Just like Lucy is able to go through transformations, so it the realm as a whole, especially when Aslan is mentioned. If you are able to see references well, then you may be able to see that The Lion, The Witch, and The Wardrobe can be a fantasy adaptation of the Bible. Aslan is a parallel to God, The Witch is a parallel to SIn, the Stone table cracking is a parallel to the boulder moving from in front of the tomb on the third day, excreta. Aslan is seen as a saving grace when everyone believes that winter will always be upon them, the mighty lion is the one who can lift their spirits and give the people hope again. Aslan is a figure of hope, but to some he is also a myth, a myth that people tell tales and sing songs about.
All books are different - different plots, different characters, and especially different endings. Most books also follow the same pattern: exposition, rising action, climax, falling action, and finally, resolution. However, the most important parts of an interesting book are its conflict, climax, and resolution. In the Call of the Wild, Jack London proves that he is a master of traditional plot structure.
It was March 11, 1692; Abigail Smith woke up with the sun shining on her face. She went to take a shower. Abigail was greeted by her adopted parents Savannah and Giles Smith. Savannah is a stay at home wife. Giles is a popular Doctor. “Abigail, aren’t you looking wonderful this morning?” Savannah said. Abigail never really thought she was pretty; she was tall, had green eyes and was darker than her parents. Abigail lives in Salem, Massachusetts. It is a town where there is little to no commotion. “Sweetie can you go to the market and get some fresh apples?” Savannah said “Yes mother,” Abigail responded.
The climax of The Lion, The Witch, And The Wardrobe By C.S Lewis is Alsans resurrection. Initially, the White Witch seems to be winning the war when she kills Aslan when she said “Understand that you have given me Narnia forever, you have lost your own life and you have not saved his. In that knowledge, despair and die.” (Lewis 170). After Aslan resurrects and defeats death there is no turning back because the White Witch has no way of defeating Aslan for there is a deeper magic the witch does not know about. For Aslan says, “That though the Witch knew the Deep Magic, there is a magic deeper still which she did not know” ( Lewis 178). For many may think that the climax of the book is Aslan's death but that in fact is wrong. For the definition of the climax is the point of no return which means the climax should give away how the book is going to end, but the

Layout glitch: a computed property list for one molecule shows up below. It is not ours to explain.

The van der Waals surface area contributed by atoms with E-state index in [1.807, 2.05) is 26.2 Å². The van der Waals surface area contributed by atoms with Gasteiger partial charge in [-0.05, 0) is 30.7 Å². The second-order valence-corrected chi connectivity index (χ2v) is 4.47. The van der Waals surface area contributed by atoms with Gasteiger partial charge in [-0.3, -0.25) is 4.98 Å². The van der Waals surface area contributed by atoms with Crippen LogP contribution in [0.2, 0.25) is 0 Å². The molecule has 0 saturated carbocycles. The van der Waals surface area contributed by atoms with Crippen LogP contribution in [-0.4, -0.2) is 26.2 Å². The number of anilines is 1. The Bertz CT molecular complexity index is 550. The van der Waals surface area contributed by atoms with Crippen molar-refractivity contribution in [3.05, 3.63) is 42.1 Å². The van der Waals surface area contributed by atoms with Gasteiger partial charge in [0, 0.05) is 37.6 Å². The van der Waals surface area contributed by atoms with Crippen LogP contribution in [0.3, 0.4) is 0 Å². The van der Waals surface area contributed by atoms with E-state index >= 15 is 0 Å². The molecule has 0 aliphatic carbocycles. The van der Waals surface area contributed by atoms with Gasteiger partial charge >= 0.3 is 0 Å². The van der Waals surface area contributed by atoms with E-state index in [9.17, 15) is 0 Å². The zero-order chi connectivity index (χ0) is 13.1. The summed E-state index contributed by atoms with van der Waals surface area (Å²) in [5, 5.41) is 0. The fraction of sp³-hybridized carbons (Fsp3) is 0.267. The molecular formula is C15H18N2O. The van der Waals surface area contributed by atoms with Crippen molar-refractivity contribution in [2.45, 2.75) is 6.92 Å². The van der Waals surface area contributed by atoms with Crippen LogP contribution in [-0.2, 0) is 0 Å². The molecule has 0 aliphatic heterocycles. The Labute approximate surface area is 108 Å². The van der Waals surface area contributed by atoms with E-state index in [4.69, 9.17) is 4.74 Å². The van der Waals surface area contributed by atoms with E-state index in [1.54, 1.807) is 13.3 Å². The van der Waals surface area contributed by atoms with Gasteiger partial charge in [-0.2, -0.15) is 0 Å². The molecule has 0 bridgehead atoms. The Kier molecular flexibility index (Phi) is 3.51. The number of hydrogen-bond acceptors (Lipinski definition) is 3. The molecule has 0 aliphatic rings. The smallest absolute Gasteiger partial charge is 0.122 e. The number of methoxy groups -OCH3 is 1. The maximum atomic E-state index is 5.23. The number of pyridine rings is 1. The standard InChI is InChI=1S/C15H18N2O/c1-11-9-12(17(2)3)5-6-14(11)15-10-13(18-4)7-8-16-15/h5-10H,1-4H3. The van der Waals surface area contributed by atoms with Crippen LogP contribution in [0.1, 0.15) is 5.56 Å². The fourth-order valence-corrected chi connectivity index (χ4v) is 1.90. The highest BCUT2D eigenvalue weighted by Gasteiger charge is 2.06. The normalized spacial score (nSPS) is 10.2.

The Betrayal in The Lion, the Witch and the Wardrobe, and “The Chronicles of Narnia: the Lion, the Witch and the Wardrobe”
The Lion, the Witch, and the Wardrobe is the first of several novels in the C.S. Lewis’s Chronicles of Narnia. These books tell stories of another universe that is called Narnia. Here there are many unearthly things from talking animals and evil witches. The Lion, the Witch, and the Wardrobe is the story of four young siblings who discover this new world by entering a wardrobe. Little did they know, they were destined to become the new royalty of Narnia but only after going through many battles. In The Lion, the Witch, and the Wardrobe, C.S. Lewis analyzes the character Lucy, the theme of good versus evil, and the parallels of Narnia to other literature and Lewis’s life.
What comes to mind when someone says, "witches"? Most likely a picture of the Wicked Witch of the West, or Elizabeth Montgomery’s portrayal of Samantha from the sitcom Bewitched. Sometimes it’s someone evil and scary hunched over a black bubbling cauldron. Today’s modern witches are known as Wiccans who follow the nature-based religion, that have different branches and denomination. There has been some controversy about when Wicca had started, if it was formed back before pre-Christian ideas or if it was formed just a few decades ago. A man named Gerald B. Gardner had started the Wiccan Movement, along with Margret Murray, with the collaboration from both that is when the modern form of Wicca was born. Wiccans follow a dualistic idea of there being a Goddess and the Horned God. There are others who are polytheists believing in different gods from other pagan religions. The basis of the religion is the Three-Fold Law, which states that whatever you put out into the universe it will return to you three times good or bad; it can also be seen as karma in ones’ lifetime. “An Ye Harm None, Do What Ye Will" this means that you can do whatever it is that you want if it doesn’t cause any harm to anyone or thing. Wicca is more of a personal religion, there are different things that are believed in by covens and circles, groups of witches, or by those known as solidarity witches who practice by themselves.
It fits very well with the story. Those are three things that make a big impact in a book. The witch is the villain, the lion is the savior and the wardrobe is what brings the kids to the land of Narnia.